The unfortunate reality of travel is that you cannot drop your guard. Plane travel is particularly fraught with peril. This is due to the use of body scanners, close proximity to ill passengers, exposure to EMFs, and the bioelectrical disruptions that occur when you are not in contact with the Earth’s surface.

A vigilant traveler is also aware of the bedbugs. Conventional wisdom holds that bedbugs are commonly found at hotels but the Kansas City Star reports that a live bedbug infestation was found inside of Terminal B at the Kansas City International Airport. While the U.S. Centers for Disease Control and Prevention (CDC) notes that bedbugs aren’t a medical or public health hazard because they don’t spread disease, this doesn’t mean you should take these insects lightly.

Although they are well adapted to thriving in areas where people sleep, bedbug infestations are not limited to bedrooms. A Chicago Transit Authority “el” car was pulled out of commission because of a bedbug infestation. Another misconception is that bedbugs are only a problem if you stay at dilapidated hotels or frequent other cheap lodging options. As reported by the Daily Mail, guests at some of New York’s most expensive hotels, including the Waldorf Astoria, Astor on the Park and Marriot Marquis, have complained about bedbug infestations since at least 2016.

Worse still, bedbugs have an unfortunate habit of infiltrating your possessions and following you back to your residence. Few things are more unpleasant than having your sleep interrupted by the bites of these small, wingless insects.

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Aside from the loss of vital and restorative sleep, bedbug bites result in itchiness that could result in excessive scratching and secondary skin infections. Small, red bite marks may be your first indication of an infestation of bugs that don’t likely carry disease, but there are large amounts of histamine in bedbug excrement. Histamine concentration is high and persistent in infested homes, raising your risk of allergies and is deposited to attract other bedbugs.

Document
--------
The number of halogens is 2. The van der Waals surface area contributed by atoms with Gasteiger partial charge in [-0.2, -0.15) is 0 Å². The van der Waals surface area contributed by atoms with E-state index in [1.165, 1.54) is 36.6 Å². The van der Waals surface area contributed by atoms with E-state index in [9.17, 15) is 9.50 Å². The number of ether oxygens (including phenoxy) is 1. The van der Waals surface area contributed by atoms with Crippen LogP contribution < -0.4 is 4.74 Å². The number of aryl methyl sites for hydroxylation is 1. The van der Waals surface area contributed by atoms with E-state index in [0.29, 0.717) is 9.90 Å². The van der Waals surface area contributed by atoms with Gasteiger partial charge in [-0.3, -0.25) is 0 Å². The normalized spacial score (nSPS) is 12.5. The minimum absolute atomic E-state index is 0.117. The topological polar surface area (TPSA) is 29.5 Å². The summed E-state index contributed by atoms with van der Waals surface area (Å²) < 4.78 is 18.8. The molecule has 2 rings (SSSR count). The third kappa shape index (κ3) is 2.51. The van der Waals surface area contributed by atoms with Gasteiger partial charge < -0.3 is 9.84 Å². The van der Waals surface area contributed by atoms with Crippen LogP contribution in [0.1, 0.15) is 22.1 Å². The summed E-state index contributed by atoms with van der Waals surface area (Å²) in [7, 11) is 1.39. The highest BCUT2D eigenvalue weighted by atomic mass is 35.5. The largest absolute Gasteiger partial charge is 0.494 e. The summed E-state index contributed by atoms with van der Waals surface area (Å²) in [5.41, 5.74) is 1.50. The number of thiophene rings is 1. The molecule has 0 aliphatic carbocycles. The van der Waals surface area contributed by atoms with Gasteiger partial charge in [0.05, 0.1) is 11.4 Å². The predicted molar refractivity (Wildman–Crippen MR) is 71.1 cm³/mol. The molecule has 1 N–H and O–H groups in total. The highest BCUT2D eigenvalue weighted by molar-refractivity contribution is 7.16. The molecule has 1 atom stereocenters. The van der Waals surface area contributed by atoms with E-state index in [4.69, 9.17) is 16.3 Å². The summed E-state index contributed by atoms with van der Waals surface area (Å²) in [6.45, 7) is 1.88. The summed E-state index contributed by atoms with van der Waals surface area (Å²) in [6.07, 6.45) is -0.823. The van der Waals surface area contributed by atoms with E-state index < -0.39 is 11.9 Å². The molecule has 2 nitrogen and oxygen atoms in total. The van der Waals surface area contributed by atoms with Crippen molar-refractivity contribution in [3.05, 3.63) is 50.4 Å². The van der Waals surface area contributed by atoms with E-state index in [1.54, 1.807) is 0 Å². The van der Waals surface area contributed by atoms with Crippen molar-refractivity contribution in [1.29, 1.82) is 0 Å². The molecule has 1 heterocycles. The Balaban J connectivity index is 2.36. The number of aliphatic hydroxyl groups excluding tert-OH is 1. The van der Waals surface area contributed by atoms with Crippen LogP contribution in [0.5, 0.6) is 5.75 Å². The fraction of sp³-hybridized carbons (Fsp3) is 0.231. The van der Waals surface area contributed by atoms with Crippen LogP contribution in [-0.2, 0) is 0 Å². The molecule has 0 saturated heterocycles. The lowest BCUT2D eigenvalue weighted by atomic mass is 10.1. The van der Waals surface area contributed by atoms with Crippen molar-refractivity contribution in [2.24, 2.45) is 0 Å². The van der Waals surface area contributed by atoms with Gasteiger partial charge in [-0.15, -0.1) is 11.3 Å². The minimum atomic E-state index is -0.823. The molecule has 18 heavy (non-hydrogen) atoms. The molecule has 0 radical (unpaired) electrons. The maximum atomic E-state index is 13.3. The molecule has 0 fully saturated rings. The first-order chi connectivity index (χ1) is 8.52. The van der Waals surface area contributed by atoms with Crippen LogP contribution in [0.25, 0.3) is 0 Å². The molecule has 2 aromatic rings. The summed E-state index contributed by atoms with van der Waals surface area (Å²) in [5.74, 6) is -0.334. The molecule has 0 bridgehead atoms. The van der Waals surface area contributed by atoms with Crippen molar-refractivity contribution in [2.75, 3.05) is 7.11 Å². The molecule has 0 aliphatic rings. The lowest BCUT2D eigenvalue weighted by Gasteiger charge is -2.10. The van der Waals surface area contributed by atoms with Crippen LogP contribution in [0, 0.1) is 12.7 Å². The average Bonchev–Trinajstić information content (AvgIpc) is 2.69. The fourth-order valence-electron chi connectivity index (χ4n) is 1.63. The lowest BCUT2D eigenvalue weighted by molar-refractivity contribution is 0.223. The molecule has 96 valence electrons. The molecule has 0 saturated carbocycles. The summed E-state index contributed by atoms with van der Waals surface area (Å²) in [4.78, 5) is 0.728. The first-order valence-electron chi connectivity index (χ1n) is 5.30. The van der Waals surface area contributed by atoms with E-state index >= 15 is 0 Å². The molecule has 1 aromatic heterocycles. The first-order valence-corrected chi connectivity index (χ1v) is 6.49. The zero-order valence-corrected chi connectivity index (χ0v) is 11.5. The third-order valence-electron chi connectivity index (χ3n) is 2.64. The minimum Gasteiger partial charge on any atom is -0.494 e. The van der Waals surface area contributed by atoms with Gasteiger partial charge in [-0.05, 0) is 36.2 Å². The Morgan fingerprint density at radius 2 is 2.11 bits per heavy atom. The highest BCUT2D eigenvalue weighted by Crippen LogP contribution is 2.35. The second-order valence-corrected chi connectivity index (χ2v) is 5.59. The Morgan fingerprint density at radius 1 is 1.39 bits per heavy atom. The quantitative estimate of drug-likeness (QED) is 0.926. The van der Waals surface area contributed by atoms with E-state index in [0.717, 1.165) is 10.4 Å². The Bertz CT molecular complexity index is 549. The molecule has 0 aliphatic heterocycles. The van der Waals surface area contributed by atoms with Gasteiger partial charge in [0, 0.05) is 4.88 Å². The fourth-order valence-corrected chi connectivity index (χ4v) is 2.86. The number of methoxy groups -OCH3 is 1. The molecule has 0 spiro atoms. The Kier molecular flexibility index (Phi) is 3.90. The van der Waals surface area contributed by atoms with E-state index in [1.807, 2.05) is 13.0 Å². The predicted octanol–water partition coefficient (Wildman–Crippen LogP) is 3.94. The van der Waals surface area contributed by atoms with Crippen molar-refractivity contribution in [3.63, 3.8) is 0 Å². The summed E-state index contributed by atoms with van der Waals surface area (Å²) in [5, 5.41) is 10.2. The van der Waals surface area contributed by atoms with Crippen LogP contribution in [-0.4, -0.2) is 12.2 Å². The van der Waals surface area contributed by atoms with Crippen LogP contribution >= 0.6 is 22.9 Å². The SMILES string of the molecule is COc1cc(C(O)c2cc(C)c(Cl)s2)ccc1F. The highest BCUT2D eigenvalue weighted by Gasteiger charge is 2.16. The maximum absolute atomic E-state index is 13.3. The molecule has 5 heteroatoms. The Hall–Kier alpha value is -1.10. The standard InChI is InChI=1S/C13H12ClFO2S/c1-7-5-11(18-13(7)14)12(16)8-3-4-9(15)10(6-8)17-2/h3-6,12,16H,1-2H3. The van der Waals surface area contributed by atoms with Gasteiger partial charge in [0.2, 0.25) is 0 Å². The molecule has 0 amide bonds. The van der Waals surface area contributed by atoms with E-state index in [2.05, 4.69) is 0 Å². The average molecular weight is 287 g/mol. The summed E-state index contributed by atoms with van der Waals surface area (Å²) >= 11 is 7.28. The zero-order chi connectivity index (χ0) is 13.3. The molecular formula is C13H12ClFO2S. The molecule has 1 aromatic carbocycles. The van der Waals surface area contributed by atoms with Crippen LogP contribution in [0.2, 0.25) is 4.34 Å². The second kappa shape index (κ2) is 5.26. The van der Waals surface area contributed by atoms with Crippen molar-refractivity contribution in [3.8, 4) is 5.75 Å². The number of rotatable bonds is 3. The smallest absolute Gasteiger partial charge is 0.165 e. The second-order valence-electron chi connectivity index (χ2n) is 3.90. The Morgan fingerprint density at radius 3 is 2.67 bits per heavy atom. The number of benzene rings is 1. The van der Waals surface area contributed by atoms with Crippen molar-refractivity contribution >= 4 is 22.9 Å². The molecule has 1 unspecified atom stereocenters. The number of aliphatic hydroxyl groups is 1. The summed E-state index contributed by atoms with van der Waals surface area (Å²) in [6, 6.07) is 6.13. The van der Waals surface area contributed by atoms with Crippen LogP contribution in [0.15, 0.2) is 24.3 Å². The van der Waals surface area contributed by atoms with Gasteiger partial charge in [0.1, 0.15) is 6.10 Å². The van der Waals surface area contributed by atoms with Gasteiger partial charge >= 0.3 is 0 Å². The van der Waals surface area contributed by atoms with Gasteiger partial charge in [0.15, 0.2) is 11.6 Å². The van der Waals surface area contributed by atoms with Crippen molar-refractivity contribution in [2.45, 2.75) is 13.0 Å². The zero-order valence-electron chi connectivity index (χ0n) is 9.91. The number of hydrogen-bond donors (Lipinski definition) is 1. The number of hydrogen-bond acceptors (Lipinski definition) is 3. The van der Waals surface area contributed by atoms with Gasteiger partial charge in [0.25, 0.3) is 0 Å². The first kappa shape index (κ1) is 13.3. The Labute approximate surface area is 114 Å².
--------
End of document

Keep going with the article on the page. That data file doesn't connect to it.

Ironically, bedbugs were almost eradicated through the use of the pesticide DDT. From the 1940s on, bedbug numbers fell into rapid decline and by late in the 20th century appeared to be vanquished.

But in a classic case of the unintended consequences, DDT has since been revealed to be an extremely dangerous chemical and pesticide-resistant bedbugs began to appear. This led to a resurgence in infestations starting in 2000. According to the 2015 Bugs Without Borders Survey conducted by the National Pest Management Association (NPMA) and the University of Kentucky, an astounding 99.6 percent of pest professionals treated cases of bedbug infestations in 2015 alone.

Obviously, using DDT to roll back the bedbug infestations is not advisable and unlikely to be effective. The best way to protect your home from bedbugs is to know your enemy and to prevent them from establishing a foothold in your home. Bedbugs are usually brown to reddish-brown, and are roughly the size of an apple seed, measuring 5 to 7 millimeters long. Their bodies, when not fed, are flat and oval-shaped, but become balloon-like and more elongated when nourished.

When staying at a hotel, check for signs of bedbug infestation. Look for insects in mattress seams and look for rust colored spots on your bedding. Refrain from placing your luggage on the bed, on the floor, near electrical outlets, art frames and other potential bedbug hiding places. Instead, make use of the luggage racks provided at most hotels.

Examine your luggage and clothing meticulously after traveling and store them away from your sleeping area. Clothing packed in luggage should be placed directly in the dryer at the highest setting for 15 minutes after returning from a trip. Stay on high alert and inspect your residence frequently, especially after returning from a trip or after you have guests or service workers in your residence.

It is unfortunate that infestations are still an issue, but there are safe and natural methods of rolling back an existing bedbug infestation. Begin by scouting areas in your home for bedbug activity — such as your bed, mattress, linens and box springs. You can also search for signs of bedbugs in sofas and other soft furnishings.

The devil is in the details: Bedbugs instinctively hide in the dark cracks and crevices. Some bedbugs may also thrive in loose portions of wallpaper near a bed, in desk or dresser corners, in the laundry and other corners of the room. You should also watch out for bedbug eggs, which resemble tiny and pale poppy seeds. Make a point to check for bedbugs every seven days, just in case you missed any of their eggs.

Once you’ve targeted bedbug-infested areas, you can begin removing these pests. Bedbugs that are exposed to a temperature of 113 Fahrenheit are killed regardless of their size or life stage. This makes heat treatment extremely effective when executed thoroughly. Heat treatment can be applied by washing clothes in a dryer. Cold treatment is somewhat less effective because it requires four days of exposure to work. For more information on how to foil these annoying insects check out my article “How to Get Rid of Bedbugs.”

Shared with permission from our friends at Dr. Mercola.

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